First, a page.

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Welcome to the Oregon family history research page. Here you'll find record collection links, history, and genealogy resources to help you trace your Oregon ancestors.
Now a very popular location for people to relocate, the state of Oregon has a much more diverse and lengthy history than most realize. A strong Native American background, plus the history associated with early exploration, the Gold Rush, and immigration from Asia have created a heavy demand for Oregon genealogy materials.
In the 1500s and 1600s, it is believed that sailors from both England and Spain sailed along the coast of what is now Oregon. However, it wasn't until 1778 that the Northwest Passage was charted by Captain James Cook. Then Captain Robert Gray came to the area in the Columbia and named the river that he found the Columbia, after his ship. At that time, the area was claimed for the United States by him.
The famous explorers Lewis and Clark explored the region in 1805. Then, in 1811, the Astoria fur depot was founded by John Jacob Astor. The Hudson Bay Company and the American settlers had many disputes over land control. However, the Oregon Treaty, which was enacted in 1846, brought an end to those disputes, since it stated that the region was firmly out of British control and in the hands of the United States. See also Oregon History Page for more Details
Oregon was organized as territory on Aug. 14, 1848 and entered the union as the 33rd state on Febuary 14, 1859. It has 36 Counties. The capital is Salem and the official state website is www.oregon.gov/.
Oregon is bordered by California (south), Idaho (east), Nevada (southeast), Washington (north). It has a land area of 98,386 square miles making it the 9th largest state. The 2010 population was 3,831,074 and the largest cities (2010) are Portland, 583,776; Eugene, 156,185; Salem (Capital) 154,637; Gresham, 105,594; Hillsboro, 91,611; Beaverton, 89,803; Bend, 76,639; Medford, 74,907; Springfield, 59,403; Corvallis, 54,462.
Oregon nname may have come from the French word Ouragan (which means Hurricane) and was a former name of the Columbia River. Oregon's nickname is " Beaver State ". The State Motto is "She Flies With Her Own Wings" and "The Union" .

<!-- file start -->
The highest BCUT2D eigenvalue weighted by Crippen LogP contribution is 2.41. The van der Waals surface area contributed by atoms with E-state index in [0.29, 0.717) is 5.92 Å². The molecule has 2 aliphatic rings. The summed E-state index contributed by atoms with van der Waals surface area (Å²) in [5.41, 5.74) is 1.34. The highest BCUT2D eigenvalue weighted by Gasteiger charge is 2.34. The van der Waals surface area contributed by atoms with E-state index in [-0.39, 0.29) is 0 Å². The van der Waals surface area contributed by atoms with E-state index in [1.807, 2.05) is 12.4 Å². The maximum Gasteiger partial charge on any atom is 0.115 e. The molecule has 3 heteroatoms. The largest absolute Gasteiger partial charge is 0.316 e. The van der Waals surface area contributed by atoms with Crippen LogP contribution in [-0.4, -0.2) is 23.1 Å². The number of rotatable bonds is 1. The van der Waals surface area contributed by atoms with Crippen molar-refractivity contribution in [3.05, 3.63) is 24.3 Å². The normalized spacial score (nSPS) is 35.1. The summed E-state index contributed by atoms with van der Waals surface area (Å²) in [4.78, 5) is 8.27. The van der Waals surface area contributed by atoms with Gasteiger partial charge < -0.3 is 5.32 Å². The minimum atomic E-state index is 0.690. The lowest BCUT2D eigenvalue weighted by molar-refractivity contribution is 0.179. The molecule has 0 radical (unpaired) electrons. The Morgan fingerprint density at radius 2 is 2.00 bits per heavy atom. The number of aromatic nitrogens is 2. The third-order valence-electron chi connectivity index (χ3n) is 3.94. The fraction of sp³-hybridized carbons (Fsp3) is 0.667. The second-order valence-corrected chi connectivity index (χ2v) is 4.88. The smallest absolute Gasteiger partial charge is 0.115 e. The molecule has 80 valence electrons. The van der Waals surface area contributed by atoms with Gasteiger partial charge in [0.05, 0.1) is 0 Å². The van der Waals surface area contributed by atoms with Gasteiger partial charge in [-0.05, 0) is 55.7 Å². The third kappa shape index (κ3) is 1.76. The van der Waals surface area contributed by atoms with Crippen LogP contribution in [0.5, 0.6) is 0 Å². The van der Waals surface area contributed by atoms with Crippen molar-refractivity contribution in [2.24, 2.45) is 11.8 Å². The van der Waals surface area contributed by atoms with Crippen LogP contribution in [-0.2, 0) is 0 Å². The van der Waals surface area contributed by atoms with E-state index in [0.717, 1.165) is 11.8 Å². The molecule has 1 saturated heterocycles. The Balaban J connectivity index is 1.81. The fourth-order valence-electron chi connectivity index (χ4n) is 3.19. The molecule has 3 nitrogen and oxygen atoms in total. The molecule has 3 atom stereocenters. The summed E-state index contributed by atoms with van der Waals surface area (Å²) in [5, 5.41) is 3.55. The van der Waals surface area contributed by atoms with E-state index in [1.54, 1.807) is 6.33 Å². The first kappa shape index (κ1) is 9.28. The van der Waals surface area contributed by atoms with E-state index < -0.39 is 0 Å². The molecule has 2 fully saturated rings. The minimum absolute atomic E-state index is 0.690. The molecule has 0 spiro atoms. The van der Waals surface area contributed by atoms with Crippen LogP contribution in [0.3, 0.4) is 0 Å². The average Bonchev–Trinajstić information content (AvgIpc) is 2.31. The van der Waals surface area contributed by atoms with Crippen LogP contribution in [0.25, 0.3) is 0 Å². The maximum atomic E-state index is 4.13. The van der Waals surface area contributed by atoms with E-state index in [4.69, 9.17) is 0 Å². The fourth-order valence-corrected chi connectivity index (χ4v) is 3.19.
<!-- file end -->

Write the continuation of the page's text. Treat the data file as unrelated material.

Begin Looking for Oregon Genealogy Information - Where do you find such materials? They are going to be “online” and “offline” resources found in a large number of locations. Because the modern era is one of digitized information, many places have started to convert their collections into online databases when possible. This means that as you begin searching for Oregon genealogy materials, you will be able to begin in front of your computer, where you will harvest data and even order copies of documents.
When you discover that your resources are not digitized, you can still look for Oregon genealogy data on the Internet before traveling to any location, and ensure you will be able to obtain what you need. It is important to spend time identifying such resources for Oregon genealogy in order to discover which are the best online tools for your project.
Resources for Oregon Genealogy Data - A researcher will quickly learn that their search tends to begin in the public records. These are also among the most commonly found of the online tools for Oregon genealogy too. They fall under the following categories:
Resources for Oregon Genealogy Materials - Where are the best resources found? Below is a list of the primary resources for targeted information for Oregon genealogy research:
Additional state and local records can be found at the:
Also, consider using the Oregon Genealogical page at: http://www.oregongenealogicalsociety.org/.
Also, these websites give researchers a tremendous amount of state-specific details for those in search for Oregon genealogy data.